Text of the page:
U.S. Retail Crop Protection Sales Hit $9.3 Billion in 2014

Top-25According to the 2014 CropLife 100 survey, the crop protection products category followed up on its 8% gain (in terms of retailer revenue) in 2013 with another 9% boost during 2014. Sales volume for the category now sits at $9.3 billion. Furthermore, crop protection products now account for 31% of all crop inputs/services revenues for the top ag retailers in the United States — the category’s highest market share in eight years.

“Demand for crop protection products has definitely grown the past two seasons,” says Amy Asmus, co-owner of Asmus Farm Supply, Rake, IA, which derives more than 80% of its annual income from the category. “As growers have been forced to combat harder-to-control weeds, they are increasingly turning to different products to help accomplish this. That has provided a tremendous boost in overall crop protection product sales.”


Weed Worries
Based upon the latest available data, more than 20 states have at least one form of herbicide-resistant weed in their crop fields. This has forced growers to increasingly find new ways to manage them than what they’ve did in the past.

With herbicide-resistant weeds on the march across the U.S., CropLife 100 ag retailers saw a decided uptick in their overall herbicide sales during 2014. According to the survey, 75% of respondents recorded a 1% to more than 5% increase in their herbicide revenues during the year. Another 13% had flat sales. Only 12% reported a decline in their herbicide sales in 2014.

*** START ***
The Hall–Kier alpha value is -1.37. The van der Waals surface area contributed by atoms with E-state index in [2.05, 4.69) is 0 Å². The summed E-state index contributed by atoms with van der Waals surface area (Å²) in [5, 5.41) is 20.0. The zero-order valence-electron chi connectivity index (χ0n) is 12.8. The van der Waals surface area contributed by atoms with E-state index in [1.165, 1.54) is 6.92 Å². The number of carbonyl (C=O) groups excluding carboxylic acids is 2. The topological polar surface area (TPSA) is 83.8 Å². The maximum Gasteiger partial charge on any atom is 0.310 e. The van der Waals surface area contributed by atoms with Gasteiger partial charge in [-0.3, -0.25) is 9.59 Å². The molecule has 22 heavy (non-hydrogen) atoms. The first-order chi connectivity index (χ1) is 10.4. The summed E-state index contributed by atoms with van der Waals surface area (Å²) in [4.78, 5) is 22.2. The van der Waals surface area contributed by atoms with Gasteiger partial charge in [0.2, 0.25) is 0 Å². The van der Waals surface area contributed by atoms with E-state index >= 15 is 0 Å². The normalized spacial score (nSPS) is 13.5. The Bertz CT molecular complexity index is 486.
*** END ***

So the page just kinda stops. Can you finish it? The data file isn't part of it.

For herbicide prospects for the future, things look even brighter. As new cropping systems tied to dicamba and 2,4-D come into the market during 2015, ag retailers expect the segment’s sales to remain strong for some time to come.

Growing-Weed-PressuresNot As Much Fungicides
As herbicides were enjoying renewed interest during 2014, another crop protection category segment, fungicides, were not. For the past several years, fungicide use as a preventive has increased among grower-customers looking to boost their crop yields in the era of $7 per bushel corn. But now that corn prices have dropped back into the $4.25 per bushel range, this trend has slowed down significantly.

In fact, according to statistics gathered in the 2014 CropLife 100 survey, the nation’s ag retailers saw a big pullback in fungicide use during the year. In 2013, 82% of respondents said 6% to more than 75% of their grower-customers were using fungicide application as a preventive measure in their crop fields. For 2014, however, this percentage has dropped to 76%.

For insecticides, 2014 was also a rough year. During 2013, this segment had 1% to more than 5% sales increases for 72% of CropLife 100 ag retailers. But in 2014, this percentage dropped to only 45%. Instead, 31% of respondents said their insecticide sales for the year were down 1% to more than 5%.


Editor’s Note: This article was adapted from FCI’s sister publication CropLife®